So in the end, I plan to leave Stop/Start disabled, enjoy the benefits of engine braking (i.e. less wear on the brakes and cool downshift sounds) and not worry about fuel consumption, as it seem to be about a rub, overall.
 
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when the car is using coasting function, or when you pull both shift paddles at once (manual way to coast) the car is actually put in neutral.
According to a very knowledgeable Porsche dealership owner, in both cases, the clutches are disengaged. But it might actually be both;). When rolling, if you use paddle-neutral to coast, rev the engine, or whatever, as soon as you hit a paddle (no need to touch the brake, like when stopped), you're instantly in gear again. Can't do that as quickly when in N. BUT if you're stopped, it might be neutral, since if you rapidly click a paddle with the brake pedal depressed and go to the gas immediately, it takes longer for the tranny to engage 1st, and the car jerks forward as a result. Remember it's illegal in some states to ever be in N when rolling (clutch disengaged is permitted), so that alone tells me it can't be N when rolling. There's one experiment you (or somebody else) can do to test if it's N when stopped: rapidly release brake and apply throttle (not too much; just to launch quickly but not too fast, like when you need to change a lane after a light) in both '1' and paddle-neutral, and if the car takes off quicker in '1', then paddle-neutral when stopped is real neutral, like I suspect is the case. At any rate, coasting is not ideal since you're using idle fuel (probably the same as feathering the throttle in high gear), plus clutches are kept disengaged. Just like start/stop, are stupid features on a sports car IMO, especially one as fuel efficient as our 981s, but to each his own. However, it's nice to have paddle-neutral since it's good for other purposes:).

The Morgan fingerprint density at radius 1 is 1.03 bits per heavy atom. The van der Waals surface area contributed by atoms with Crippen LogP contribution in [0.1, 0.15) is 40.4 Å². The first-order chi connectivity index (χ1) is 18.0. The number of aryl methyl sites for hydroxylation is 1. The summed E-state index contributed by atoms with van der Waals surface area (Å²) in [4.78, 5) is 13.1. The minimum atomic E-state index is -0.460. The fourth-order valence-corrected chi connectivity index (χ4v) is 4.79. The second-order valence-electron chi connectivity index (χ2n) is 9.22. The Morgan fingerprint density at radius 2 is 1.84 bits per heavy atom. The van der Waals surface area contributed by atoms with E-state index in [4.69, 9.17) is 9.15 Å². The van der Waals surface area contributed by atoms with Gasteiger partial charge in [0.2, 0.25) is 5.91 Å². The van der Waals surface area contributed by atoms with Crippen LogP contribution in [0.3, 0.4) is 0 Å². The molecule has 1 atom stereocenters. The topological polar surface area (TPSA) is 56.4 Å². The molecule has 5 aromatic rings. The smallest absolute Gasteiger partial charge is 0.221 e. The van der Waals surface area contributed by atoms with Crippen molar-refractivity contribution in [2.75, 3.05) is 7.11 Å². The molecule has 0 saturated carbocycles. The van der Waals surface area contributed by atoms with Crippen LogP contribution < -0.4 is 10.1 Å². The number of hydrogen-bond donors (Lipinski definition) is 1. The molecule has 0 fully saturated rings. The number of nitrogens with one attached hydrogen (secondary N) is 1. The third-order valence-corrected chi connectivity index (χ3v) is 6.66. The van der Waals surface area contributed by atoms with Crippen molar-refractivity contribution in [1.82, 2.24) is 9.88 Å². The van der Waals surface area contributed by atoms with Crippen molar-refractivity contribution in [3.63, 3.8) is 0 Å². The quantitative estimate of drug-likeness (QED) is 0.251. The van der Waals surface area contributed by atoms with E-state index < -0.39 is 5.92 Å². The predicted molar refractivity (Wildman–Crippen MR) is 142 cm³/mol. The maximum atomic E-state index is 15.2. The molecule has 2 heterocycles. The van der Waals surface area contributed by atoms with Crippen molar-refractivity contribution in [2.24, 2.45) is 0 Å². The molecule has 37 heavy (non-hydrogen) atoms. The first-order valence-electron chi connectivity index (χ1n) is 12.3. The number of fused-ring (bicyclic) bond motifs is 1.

So in the end, I plan to leave Stop/Start disabled, enjoy the benefits of engine braking (i.e. less wear on the brakes and cool downshift sounds)
And if you want to coast, put tranny in N at stoplights, or just rev your engine momentarily for the fun of it, use paddle-neutral, and you can have the best of both worlds;).
 

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You understand owner's manuals are never technical, right?;) They need to be understood by everyone, so the effect is tranny is in N, and that's what an owner's manual will say, regardless how that is mechanically achieved. By the way, I had that discussion with the owner recently. He made the comment about putting a car in neutral while rolling being illegal in some states (I remembered reading that a while ago), and you very well know nothing of that sort would get by manufacturers' lawyers, so it makes perfect sense to me. Besides, it also makes practical sense, since when you move your lever from N to D, it's not an instantaneous engagement, just like when you click a paddle while in paddle-neutral while stationary. But when you're rolling in paddle-neutral, gear engagement is immediate. Draw your own conclusions, but I've seen a ton of errors on owner's manuals (especially on foreign translations, like ours), and we're not even talking technical stuff, so not a bible to me;).